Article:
Friday, May 14, 2010

The breathtaking contrast between Shah Faisal and Faisal Shahzad

It's the stuff legends are made of. Two men, born and raised thousands of miles apart in worlds that couldn't have been more different yet connected by a common, unseen bound.

The stories of Faisal Shahzad and Shah Faisal remind me of Jeffrey Archer’s fantastic novel, Kane and Abel. The Pakistani American and Indian Kashmiri doctor are both young and share a name that is one of the most popular in the Muslim world. Faisal literally means someone who speaks or upholds the truth.

Faisal One, the Pakistani American who refreshed and brought home the horror of the 9/11 last week for Americans with the Times Square bombing plot, ostensibly got the best of everything that the great American dream could offer.

Yet something went wrong somewhere and he snapped. His innocent, likable cherubic face with an infectious smile that stares out of television screens and newspaper front pages doesn’t quite fit the profile of a killer or a terrorist who could bomb a square full of people.

Apparently, in these extraordinary times being an Arab or Muslim is in itself a crime, especially when you also sport a beard and are found within the striking distance of a plane or other equally dangerous flying objects. But if Faisal Shahzad is indeed guilty of the crime he’s being accused of, it would come as no surprise to anyone, including his folks back home in Pakistan — or Muslims around the world.

If this is a war against the US and its Western allies for their blind and unquestioning support and mollycoddling of Israel, as we all understand it to be, it has yet to make the West revise or amend its wretched policies.  In fact, every attack, successful or not, makes Americans and rest of the world even more hostile toward Muslims everywhere and strengthens their enemies.

Faisal Two or Dr. Faisal, named after the ascetic Saudi king much loved for his vision and courage, is an incredible success story in a country where Muslims find themselves increasingly marginalized politically and economically.

Faisal Two stood first in perhaps the toughest and most grueling aptitude test on the planet, beating impossible odds and millions of competing candidates from across the billion plus country. Faisal not just comes from a religious minority, he grew up in a state that has been at the heart of the bitter India-Pakistan conflict. He didn’t go to any fancy convent or “English-medium school” and was educated along with other siblings by his mother after she lost her teacher husband early to an unknown assassin’s bullet.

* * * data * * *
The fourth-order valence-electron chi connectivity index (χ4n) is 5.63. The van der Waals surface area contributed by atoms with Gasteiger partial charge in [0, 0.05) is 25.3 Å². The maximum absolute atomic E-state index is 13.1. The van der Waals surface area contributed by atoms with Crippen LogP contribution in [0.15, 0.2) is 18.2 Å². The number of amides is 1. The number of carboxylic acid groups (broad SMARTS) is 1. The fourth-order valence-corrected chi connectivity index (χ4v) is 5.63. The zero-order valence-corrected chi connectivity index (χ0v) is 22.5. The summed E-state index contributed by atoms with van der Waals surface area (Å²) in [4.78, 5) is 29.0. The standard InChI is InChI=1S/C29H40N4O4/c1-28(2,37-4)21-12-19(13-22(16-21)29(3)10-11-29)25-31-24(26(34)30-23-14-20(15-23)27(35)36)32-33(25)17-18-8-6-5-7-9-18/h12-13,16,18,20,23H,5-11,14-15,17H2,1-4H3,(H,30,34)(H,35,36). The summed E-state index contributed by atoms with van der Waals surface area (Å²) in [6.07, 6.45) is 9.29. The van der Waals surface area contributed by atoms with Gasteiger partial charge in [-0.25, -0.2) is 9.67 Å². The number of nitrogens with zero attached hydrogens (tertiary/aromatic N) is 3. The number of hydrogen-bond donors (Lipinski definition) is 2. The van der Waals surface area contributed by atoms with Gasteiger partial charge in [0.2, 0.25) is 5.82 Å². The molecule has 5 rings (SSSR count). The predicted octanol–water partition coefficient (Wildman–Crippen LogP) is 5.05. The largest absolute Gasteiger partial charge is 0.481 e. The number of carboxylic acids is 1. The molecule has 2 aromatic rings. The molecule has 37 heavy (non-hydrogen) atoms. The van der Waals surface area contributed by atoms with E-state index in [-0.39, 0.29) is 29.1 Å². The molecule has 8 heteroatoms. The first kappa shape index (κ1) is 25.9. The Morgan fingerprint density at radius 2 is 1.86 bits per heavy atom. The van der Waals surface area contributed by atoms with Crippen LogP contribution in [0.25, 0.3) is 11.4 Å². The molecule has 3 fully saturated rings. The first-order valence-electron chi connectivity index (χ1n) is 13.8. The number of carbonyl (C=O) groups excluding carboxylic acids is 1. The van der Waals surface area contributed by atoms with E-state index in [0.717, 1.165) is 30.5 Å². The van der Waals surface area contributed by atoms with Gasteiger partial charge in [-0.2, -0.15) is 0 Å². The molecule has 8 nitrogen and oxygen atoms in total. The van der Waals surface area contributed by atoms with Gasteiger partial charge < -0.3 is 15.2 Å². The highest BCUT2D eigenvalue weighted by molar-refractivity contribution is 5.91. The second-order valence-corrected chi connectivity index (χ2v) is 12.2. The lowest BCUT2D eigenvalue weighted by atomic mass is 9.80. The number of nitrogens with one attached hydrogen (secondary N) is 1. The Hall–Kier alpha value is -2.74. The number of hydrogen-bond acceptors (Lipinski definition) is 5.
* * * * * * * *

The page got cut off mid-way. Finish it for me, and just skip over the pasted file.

The breathtaking contrast between Dr. Faisal and Faisal Shahzad, his Pakistani American namesake, amazes me no end.  They are in the same age group and are Muslim. Yet the trajectories they have charted for themselves are as poles apart as Kane and Abel could have been.

I am sure men like Faisal Shahzad when they decide to take the plunge are driven by anger and a misplaced sense of sacrifice. But with their Ivy League education and talent, they could have done more for their people, making an invaluable difference if only they had positively articulated their anger and concern.

If Muslims are keen to take on the world and confront the injustices heaped on them all these years, violence is not the way to do it. Sowing peace, not chaos, is the mantra. Construction, not destruction, is the way forward. Honesty, hard work and excellence, and not violence and strife, are the way forward.
If we wish to find our way and our lost place in the world, we can do so only by following the path of Shah Faisal, and not Faisal Shahzad.

From Aijaz Zaka Syed's article in Arab News
To read the full article click here.

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